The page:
Greetings from the Asphalt Trail!
You may recall that after our trek to Montana this past spring, I decided I wouldn’t blog on future trips because it was so time-consuming. But things changed when we decided to take the plunge and go full-time. I decided that blogging was the best way to stay in touch with everyone, so I am retracting my former declaration. Now that I’ve eaten my words, I wanted to let y’all know what we’ve been up to since my last post.
For starters, a few days before we left home this past October, Harry injured one of the bursea (bur-SEE) in his right knee while we were moving our mattress out of the house. Bursea are small, fluid-filled sacs that cushion the bones, tendons and muscles near your joints. Bursitis occurs when bursae become inflamed, and it is very painful. Harry had just gotten over a hamstring injury in in the same leg a couple of months earlier, so 2018 was definitely not his year.
After hobbling around for several days, Harry finally agreed to go to the ER to get his knee X-rayed. The diagnosis was bursitis and a touch of arthritis. The prescribed treatment was physical therapy. Since we were planning to stay in Mt. Pleasant, a suburb of Charleston, SC, for five weeks after leaving home, Harry did his PT there. After roughly fifteen sessions of PT and a series of daily exercises he did at home (read: motorhome) for nearly two months, he is now basically pain-free, with the exception of nighttime, when his knee aches due to lack of mobility. Thank goodness for Tylenol and Bio-Freeze.
One of the questions we are frequently asked is how we get our mail. The answer is simple. We utilize a Certified Mail Receiving Agent recognized by the USPS. CMRAs are legally allowed to rent their address to individuals or businesses to use as their permeant residence.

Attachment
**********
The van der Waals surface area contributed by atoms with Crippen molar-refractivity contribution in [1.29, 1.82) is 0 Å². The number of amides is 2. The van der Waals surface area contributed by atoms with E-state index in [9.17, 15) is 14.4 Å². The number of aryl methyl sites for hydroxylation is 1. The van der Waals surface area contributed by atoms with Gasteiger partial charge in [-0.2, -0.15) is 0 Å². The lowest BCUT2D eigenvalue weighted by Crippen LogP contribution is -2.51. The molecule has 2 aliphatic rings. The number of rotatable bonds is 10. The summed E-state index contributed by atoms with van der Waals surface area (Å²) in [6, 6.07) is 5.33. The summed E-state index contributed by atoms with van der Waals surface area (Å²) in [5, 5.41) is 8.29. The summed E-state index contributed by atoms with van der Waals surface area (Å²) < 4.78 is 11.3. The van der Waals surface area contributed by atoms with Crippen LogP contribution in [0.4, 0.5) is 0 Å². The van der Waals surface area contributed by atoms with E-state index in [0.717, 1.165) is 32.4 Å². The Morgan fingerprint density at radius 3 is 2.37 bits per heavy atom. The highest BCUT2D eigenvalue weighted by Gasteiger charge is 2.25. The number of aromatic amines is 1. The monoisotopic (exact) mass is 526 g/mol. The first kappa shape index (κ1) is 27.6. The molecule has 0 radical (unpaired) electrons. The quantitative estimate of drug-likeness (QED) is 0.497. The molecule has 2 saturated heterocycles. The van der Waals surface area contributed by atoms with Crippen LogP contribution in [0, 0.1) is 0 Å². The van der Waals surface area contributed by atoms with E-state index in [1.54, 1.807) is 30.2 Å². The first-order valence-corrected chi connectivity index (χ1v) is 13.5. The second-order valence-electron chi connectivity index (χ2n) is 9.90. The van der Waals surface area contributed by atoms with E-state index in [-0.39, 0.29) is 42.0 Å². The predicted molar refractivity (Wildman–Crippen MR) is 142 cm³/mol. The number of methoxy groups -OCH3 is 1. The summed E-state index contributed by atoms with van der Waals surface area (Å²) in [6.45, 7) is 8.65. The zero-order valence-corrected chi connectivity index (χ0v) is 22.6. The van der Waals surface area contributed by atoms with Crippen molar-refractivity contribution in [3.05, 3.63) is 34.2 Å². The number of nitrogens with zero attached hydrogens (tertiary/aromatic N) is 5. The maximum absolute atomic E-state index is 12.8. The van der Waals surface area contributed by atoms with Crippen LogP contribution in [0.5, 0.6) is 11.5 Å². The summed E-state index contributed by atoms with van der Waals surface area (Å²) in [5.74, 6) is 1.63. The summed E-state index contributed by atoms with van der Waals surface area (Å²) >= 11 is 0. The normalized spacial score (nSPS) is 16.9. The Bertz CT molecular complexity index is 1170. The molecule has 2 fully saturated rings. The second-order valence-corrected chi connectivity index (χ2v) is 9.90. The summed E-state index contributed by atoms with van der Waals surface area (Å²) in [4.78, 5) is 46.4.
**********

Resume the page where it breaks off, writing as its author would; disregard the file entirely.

On November 28th, we left Mt. Pleasant and headed for the Florida Panhandle. Two days later, we became legal residents of the Sunshine State, obtaining insurance, licenses, tags and titles for both vehicles. Florida is one of a handful of states with nomad-friendly policies. With the state’s close proximity to our home state of Georgia, Florida was the obvious choice for our “residence.”
We are staying in a little town called Eastpoint on Florida’s “Forgotten Coast.” The Forgotten Coast is a trademarked term that encompasses the coastal communities from Mexico Beach to St. Marks. The phrase was coined in the early 1990s, when the area was largely undeveloped and uninhabited. I expect some politicians were behind the new slogan as a way to draw residents and tourists to the area. For the most part, they have been able to stave off the big-box stores and fast-food chains. The downside to being home to mostly mom-and-pop stores and restaurants is when you need something from Walmart or Home Depot, you end killing half a day.
We will be in Eastpoint until the end of March. Ordinarily we would not sit still for so long, but Harry needed time to convalesce, and we needed to get Moho organized. Since Harry was in so much pain right before we left Georgia, things were getting tossed into the bays and our car helter-skelter. Our Jeep still looks like we live in it. We recently started cleaning out the bays one by one. Harry has already amassed a sizeable donation pile of duplicates and “why the heck did we bring this thing?” items. At the rate we’re going, the USSMOHO should be in shipshape soon, and hopefully she’ll lose a few pounds in the process.
Someone recently asked me if we felt like full-timers yet. My answer was “sort of.” In the beginning, it felt like we were on vacation, and MOHO was always called “the motorhome.” But recently, I’ve noticed that we’ve both been referring to her as home. And just like we did in our sticks and bricks house, we have daily routines. We do chores, cook dinner most of the time, do our best to exercise daily.